Regional forum to press for tightening of anti-money laundering systems

The vulnerability of small, fragile Caribbean economies to money laundering associated with narcotics and the laundering of illegally gotten funds makes it imperative that their governments ensure strict adherence to anti-money laundering measures and international benchmarks, a former United States banking regulator has said.

Ahead of what is regarded as the important 34th Annual Crime Stoppers International Conference scheduled for the Hilton, Barbados

Frederick Curry
Frederick Curry

on October 2, International Financial Consultant Frederick Curry made a statement to this effect.

Curry, who also heads the Forensic & Dispute Services practice of the Washington-based Deloitte Financial Advisory Services said that countries that fail to exhibit strong money-laundering controls and the will to prosecute for financial crimes could compromise their economic growth on account of foreign investors  being prevented from channeling investments into those countries that did not exhibit strong money laundering controls and the will to prosecute financial crimes. Domestic political controversy has stymied the amending of Guyana’s Anti-Money Laundering and Combating Financing of Terrorism laws, resulting in the embarrassing missing of a deadline set by the Caribbean Financial Action Task Force (CFATF).

The government here has been under sustained pressure from the regional  body to act on the recommendations of evaluators regarding what are held to be considerable deficiencies in the country’s anti-money laundering laws, a circumstance that has necessitated meetings between local government officials and  CFATF functionaries.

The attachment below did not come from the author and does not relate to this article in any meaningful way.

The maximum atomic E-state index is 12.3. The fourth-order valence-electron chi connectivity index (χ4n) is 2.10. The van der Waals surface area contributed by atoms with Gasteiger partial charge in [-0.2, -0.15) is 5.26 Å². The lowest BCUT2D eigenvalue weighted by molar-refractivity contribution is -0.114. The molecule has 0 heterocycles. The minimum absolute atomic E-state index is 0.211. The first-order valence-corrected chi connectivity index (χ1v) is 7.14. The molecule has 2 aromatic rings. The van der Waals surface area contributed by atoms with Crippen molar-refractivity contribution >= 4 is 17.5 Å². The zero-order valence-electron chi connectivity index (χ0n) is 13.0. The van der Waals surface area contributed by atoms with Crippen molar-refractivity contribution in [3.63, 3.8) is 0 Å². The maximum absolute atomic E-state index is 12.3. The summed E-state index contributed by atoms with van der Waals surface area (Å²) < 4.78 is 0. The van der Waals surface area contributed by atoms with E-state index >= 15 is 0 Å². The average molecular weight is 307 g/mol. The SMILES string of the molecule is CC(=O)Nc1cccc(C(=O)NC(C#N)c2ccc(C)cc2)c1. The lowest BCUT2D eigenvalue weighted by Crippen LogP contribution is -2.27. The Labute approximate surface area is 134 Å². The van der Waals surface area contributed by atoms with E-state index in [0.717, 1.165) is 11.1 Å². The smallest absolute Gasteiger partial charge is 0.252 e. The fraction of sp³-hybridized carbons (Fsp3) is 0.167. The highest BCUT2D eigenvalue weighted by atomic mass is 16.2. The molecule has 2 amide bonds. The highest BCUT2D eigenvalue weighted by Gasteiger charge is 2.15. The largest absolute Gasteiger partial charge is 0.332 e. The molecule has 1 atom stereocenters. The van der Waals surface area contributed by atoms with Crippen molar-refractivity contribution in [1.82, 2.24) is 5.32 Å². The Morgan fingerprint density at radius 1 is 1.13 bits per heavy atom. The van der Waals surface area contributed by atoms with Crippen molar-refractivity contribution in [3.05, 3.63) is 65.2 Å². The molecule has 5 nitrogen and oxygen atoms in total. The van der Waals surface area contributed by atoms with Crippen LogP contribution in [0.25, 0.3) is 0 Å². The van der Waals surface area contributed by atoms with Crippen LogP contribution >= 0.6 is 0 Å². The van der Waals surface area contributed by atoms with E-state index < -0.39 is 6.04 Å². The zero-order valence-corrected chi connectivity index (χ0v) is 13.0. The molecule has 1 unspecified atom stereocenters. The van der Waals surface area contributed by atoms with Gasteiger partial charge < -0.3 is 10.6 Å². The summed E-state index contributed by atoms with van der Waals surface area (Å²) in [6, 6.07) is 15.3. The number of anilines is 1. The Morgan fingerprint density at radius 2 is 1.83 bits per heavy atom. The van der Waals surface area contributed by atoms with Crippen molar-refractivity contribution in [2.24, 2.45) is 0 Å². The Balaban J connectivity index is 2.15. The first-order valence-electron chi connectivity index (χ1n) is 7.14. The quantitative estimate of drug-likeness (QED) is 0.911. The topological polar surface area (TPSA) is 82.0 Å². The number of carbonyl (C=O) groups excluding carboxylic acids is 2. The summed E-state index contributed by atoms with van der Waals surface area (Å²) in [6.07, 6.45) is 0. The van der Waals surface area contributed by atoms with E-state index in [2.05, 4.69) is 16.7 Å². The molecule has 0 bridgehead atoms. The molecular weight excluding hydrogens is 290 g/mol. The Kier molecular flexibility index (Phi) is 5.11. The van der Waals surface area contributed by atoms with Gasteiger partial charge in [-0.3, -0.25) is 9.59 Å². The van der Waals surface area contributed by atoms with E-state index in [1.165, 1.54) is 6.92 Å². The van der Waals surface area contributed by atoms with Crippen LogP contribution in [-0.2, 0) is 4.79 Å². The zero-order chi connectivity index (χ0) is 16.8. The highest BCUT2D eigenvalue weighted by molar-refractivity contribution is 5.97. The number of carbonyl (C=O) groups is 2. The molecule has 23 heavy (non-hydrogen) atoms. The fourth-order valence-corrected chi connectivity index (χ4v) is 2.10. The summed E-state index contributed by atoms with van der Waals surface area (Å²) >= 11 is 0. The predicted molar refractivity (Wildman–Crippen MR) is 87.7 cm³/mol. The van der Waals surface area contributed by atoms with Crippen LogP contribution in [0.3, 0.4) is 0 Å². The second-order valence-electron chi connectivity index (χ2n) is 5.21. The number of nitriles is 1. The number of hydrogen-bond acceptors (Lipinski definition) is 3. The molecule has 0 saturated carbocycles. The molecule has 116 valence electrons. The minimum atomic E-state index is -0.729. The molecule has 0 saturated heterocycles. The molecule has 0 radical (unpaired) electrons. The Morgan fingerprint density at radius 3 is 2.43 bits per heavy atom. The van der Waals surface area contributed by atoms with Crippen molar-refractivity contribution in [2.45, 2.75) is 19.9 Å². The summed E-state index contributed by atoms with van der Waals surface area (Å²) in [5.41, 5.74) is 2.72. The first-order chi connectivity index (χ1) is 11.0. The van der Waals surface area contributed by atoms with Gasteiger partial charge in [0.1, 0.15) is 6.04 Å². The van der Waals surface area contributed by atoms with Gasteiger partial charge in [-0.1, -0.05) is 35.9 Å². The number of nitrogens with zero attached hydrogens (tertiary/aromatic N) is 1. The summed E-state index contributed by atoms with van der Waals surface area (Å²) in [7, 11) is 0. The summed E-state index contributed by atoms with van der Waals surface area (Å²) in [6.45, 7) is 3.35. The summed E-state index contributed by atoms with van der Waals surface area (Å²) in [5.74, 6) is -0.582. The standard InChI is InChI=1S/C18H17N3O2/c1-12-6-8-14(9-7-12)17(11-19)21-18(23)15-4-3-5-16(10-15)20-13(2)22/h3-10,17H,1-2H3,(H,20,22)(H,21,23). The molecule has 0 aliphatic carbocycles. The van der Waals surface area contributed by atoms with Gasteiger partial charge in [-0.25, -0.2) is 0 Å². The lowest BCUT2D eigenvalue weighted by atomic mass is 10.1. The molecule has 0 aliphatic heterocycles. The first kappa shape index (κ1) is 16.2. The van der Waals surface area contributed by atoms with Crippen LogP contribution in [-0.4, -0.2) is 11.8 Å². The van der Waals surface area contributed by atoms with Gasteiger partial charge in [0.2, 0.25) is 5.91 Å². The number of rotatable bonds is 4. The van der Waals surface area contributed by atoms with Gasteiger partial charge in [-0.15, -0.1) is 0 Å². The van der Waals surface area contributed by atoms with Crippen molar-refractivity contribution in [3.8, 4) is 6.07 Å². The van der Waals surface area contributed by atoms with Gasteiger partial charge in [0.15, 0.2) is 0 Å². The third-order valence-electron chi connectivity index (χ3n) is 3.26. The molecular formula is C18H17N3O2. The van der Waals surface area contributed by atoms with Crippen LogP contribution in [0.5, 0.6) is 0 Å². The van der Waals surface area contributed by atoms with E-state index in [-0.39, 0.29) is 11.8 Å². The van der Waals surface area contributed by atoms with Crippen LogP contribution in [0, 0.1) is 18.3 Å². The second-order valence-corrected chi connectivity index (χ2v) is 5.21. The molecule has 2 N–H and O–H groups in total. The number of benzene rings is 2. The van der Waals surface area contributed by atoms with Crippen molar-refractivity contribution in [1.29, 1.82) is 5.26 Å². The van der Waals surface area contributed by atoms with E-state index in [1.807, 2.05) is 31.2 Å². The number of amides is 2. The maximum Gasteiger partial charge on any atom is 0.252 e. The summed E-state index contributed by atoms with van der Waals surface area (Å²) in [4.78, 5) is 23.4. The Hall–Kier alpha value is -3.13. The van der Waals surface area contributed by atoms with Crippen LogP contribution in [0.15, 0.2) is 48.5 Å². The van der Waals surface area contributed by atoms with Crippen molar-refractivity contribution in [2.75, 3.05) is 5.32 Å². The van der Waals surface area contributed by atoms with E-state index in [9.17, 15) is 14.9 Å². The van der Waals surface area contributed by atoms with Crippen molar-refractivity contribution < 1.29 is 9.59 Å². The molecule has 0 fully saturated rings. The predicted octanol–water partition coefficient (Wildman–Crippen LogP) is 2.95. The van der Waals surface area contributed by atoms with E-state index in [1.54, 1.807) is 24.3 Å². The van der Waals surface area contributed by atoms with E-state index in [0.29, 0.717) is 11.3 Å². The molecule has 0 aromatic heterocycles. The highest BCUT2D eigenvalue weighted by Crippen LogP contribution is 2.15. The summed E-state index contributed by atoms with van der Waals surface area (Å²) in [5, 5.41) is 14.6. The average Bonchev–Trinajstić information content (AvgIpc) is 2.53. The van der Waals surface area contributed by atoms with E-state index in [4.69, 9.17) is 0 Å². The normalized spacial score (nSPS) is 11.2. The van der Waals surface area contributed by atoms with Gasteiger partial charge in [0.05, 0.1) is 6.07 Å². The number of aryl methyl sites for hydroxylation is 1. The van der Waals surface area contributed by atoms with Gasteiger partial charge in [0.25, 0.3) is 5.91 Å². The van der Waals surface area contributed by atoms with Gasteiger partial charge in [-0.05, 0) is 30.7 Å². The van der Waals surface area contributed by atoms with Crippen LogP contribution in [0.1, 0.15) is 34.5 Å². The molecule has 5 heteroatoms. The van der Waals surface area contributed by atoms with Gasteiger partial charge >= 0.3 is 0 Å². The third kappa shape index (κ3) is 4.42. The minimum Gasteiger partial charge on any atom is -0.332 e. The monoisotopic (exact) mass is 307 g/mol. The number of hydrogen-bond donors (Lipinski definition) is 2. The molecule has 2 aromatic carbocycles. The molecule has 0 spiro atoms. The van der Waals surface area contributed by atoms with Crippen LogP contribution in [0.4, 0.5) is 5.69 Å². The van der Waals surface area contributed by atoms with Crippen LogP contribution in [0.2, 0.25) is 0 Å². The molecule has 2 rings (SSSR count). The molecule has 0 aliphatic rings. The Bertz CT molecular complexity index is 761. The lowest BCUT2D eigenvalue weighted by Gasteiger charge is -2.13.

Curry is quoted as saying that delegates to the October 2 meeting can anticipate strong messages asserting that a coordinated effort between robust financial institutions and law enforcement organizations committed to prosecuting such crimes was critical to combating money-laundering in the Caribbean. Curry is also of the view that robust anti money-laundering programmes should be built around four pillars, namely, the appointment of a designated anti money-laundering officer to monitor, coordinate and report financial crimes; implementing a well-defined comprehensive anti-money-laundering programme with written policies, procedures and controls; ongoing role-based training and education for employees to ensure they recognize what should be red-flagged and rigorous independent testing of the programme to ensure it is being implemented effectively.

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